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Why can’t campers bring their own firewood into the park? And what are those bright purple “lanterns” hanging in trees near the park’s campgrounds and picnic area? The answer to these questions is actually interrelated; it all has to do with the emerald ash borer and its ability to spread and kill trees.
“Forest pests are becoming an ever greater concern,” said Superintendent Patrick Reed. “Insects and fungi are spreading arboreal diseases with devastating results. We’re trying to determine what is presently in the park and how to combat it.”
“These strange looking traps have been strategically placed around the park to detect the arrival of a new, non-native insect pest, the emerald ash borer,” said Brice Leech, the park’s resource management specialist. “So far, the emerald ash borer has not been found at Mammoth Cave. Preventing new pest introductions is our best means to protect the native forests.”
U.S. Department of Agriculture research indicates the beetles are attracted to the color purple and a lure that smells like a stressed ash tree. The trap exterior is coated with a sticky material which captures insects for periodic removal by park staff.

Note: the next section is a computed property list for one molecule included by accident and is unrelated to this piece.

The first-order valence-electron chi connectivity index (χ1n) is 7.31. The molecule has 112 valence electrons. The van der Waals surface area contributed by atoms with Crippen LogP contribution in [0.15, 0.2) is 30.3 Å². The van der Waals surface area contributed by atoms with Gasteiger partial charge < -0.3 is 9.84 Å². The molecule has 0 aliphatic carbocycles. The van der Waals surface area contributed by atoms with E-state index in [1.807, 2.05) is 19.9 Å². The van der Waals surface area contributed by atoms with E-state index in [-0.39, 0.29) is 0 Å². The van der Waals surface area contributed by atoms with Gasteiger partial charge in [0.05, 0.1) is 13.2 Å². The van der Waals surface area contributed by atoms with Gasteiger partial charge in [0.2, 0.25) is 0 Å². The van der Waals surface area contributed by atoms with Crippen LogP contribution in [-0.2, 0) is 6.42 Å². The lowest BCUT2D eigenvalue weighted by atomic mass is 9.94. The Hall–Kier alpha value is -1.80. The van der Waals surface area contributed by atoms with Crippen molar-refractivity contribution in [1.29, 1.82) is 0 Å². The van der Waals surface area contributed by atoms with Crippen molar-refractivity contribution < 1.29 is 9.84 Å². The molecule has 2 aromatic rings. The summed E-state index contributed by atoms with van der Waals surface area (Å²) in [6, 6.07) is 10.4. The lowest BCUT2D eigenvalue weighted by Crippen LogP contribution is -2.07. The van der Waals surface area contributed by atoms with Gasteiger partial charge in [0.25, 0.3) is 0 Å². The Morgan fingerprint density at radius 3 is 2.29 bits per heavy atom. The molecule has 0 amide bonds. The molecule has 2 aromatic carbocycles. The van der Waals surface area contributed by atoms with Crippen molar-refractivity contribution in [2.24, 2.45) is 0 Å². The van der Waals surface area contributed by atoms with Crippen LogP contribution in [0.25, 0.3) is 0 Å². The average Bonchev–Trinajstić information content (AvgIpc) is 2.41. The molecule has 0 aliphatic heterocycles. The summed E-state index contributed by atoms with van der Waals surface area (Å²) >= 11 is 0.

The Asian emerald ash borer was first discovered in the U.S. in Southeastern Michigan in 2002, and millions of ash trees have been killed there in only a few years. The 1/2 inch-long green beetle lays eggs in bark crevices on all species of ash. Upon hatching, larvae burrow under the bark, creating feeding tunnels that interfere with the tree’s ability to translocate nutrients and fluids. The tree gradually starves and dies. The pest has since spread from Michigan to three adjoining states, as well as to parts of Maryland, Pennsylvania and West Virginia.
“Our biggest concern is that the emerald ash borer may be transported via firewood and nursery stock from quarantined areas of the country into new locations, like the park,” added Leech. “We want to protect ash trees since they are an important part of the whole park ecosystem.”
Federal regulations prohibit transportation of any firewood from four quarantined states: Michigan, Ohio, and Indiana and Illinois which now host the emerald ash borer.
Park officials say that the trapping program at Mammoth Cave is part of a much broader effort being coordinated by the U.S. Department of Agriculture’s Animal and Plant Health Inspection Service (APHIS). Under APHIS guidance, traps have been placed in a100-mile-wide band outside the known infested area. Mammoth Cave NP is outside that 100 mile radius, but is part of a network of selected areas that may be at high risk for new infestation because they attract a sizable number of visitors who reside in infested counties. More information is available at: www.aphis.usda.gov